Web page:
Former actor John Barrymore III is recuperating after suffering a beating at the hands of robbers at his Mountain View home. The San Francisco Chronicle says that Barrymore -- one of the many actors in that illustrious family of thespians -- was attacked, along with his wife, by intruders looking for marijuana plants. The robbers, said to be in their teens, assaulted the Barrymores after hearing from the couple's son about their stash of pot plants. Both he and his wife were apparently struck with metal objects. Mrs. Barrymore was treated and released from a local hospital. Mr. Barrymore required surgery and remained in the hospital for a few days. About half a dozen suspects were arrested. As a result of the incident Barrymore could be charged with possession of the plants.


Feisty Archbishop Desmond Tutu has brought his upbeat message of hope to a congregation in Seattle. At St. Mark's Cathedral, the award-winning prelate told more than 1,000 people jammed into the Episcopal house of worship that everyone is part of the "human family." A choir sang traditional hymns, as well as the South African national anthem. Tutu, looking out into the congregation, noted what a diverse group it was, age-wise and as far as ethnicity and country of origin. He told the crowd that the conflict in the Middle East is at a point no worse than it was in the time of Jesus, filled with tension and discrimination. The Nobel Prize-winning cleric is in the Washington state city on a four-day speaking tour. By the way, he ended the church service by doing a spirited dance.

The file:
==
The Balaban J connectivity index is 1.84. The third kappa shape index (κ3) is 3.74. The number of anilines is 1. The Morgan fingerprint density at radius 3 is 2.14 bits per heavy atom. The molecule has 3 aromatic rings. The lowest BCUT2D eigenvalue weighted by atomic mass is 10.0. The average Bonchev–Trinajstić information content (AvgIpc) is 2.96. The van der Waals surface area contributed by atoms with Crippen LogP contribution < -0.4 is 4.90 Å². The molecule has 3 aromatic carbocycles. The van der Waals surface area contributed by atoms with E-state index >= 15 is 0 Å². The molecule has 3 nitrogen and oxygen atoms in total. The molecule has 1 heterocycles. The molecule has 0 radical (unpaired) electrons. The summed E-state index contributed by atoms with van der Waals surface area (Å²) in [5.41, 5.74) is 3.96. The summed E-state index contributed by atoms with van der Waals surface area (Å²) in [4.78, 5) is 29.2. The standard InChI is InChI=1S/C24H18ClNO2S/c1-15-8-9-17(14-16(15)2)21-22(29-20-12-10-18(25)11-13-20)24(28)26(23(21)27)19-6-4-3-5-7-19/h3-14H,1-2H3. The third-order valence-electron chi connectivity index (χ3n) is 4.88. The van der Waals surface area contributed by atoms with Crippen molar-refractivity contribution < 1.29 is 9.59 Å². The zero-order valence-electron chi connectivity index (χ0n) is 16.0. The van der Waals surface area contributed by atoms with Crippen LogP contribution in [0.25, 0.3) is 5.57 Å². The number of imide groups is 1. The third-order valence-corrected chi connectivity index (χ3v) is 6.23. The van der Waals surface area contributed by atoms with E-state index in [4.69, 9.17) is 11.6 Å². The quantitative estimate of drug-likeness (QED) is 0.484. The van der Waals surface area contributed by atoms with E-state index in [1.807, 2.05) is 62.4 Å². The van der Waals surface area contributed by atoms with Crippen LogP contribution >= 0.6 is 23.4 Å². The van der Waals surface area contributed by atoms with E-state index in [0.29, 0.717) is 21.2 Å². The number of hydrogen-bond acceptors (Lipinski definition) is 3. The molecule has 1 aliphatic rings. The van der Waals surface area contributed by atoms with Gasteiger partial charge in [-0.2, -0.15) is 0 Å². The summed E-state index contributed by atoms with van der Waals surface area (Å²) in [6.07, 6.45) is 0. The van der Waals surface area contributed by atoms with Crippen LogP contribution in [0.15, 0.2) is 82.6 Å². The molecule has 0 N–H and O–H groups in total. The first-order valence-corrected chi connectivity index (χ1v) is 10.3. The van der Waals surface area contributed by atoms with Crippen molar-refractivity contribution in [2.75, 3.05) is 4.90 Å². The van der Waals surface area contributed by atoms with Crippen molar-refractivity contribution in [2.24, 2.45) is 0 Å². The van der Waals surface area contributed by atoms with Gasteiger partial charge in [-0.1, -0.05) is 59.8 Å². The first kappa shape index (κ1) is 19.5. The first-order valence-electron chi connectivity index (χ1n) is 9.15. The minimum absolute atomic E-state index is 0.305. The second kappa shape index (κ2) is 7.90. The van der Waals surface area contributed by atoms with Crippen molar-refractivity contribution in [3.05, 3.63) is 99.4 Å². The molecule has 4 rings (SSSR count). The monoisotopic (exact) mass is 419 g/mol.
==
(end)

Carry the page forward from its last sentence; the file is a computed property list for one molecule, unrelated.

Recently I moved to a new apartment complex and to a larger apartment. Last night I realized that I have never lived in a place with so many doors. So, today's question: "Counting all entry doors, hinged and sliding, and all interior doors, how many doors does your dwelling have?" The answer may surprise you. Put DOORS in the subject line (my apologies to the late Jim Morrison) and send to via the Internet.


The folks at the Canadian National Tourism Board will be happy to hear the results from last week's question about that country. I received only two letters that had anything negative to say about our neighbor to the north. Charlie is among those who have visited both coasts of Canada and loves it all. Charlie felt safe there, safer than in the States, and "it's a beautiful country." Cindy spent her honeymoon there. Christy is a frequent visitor to Quebec, and she also loves Toronto and Montreal. She asks: Where else would you find libraries in subway stations? Cricketn remembers going there as a child and never having seen so many trees. Janice remembers the hospitality when "strangers" provided her not only with a place to stay but gave her transportation. CMor once ran into the family doctor at a hotel in Canada, six hours from their usual home. Len was less than pleased with Quebec, though. He says that everyone there speaks French and things were slightly "dirty." Yes, Len, and everyone in Quebec smokes. I took a great photo of a guy at the Montreal airport smoking under a NO SMOKING sign. I also had to call McDonalds Canada to complain about the fact that people smoked in their ostensibly non-smoking restaurant. I was told, "in dealing with Quebec, we take into consideration local customs." What a cop out. Also, thanks for the native Canadians who were nice enough to write and say 'Hi.' TOMORROW: Your thoughts on letterboxing. GBA.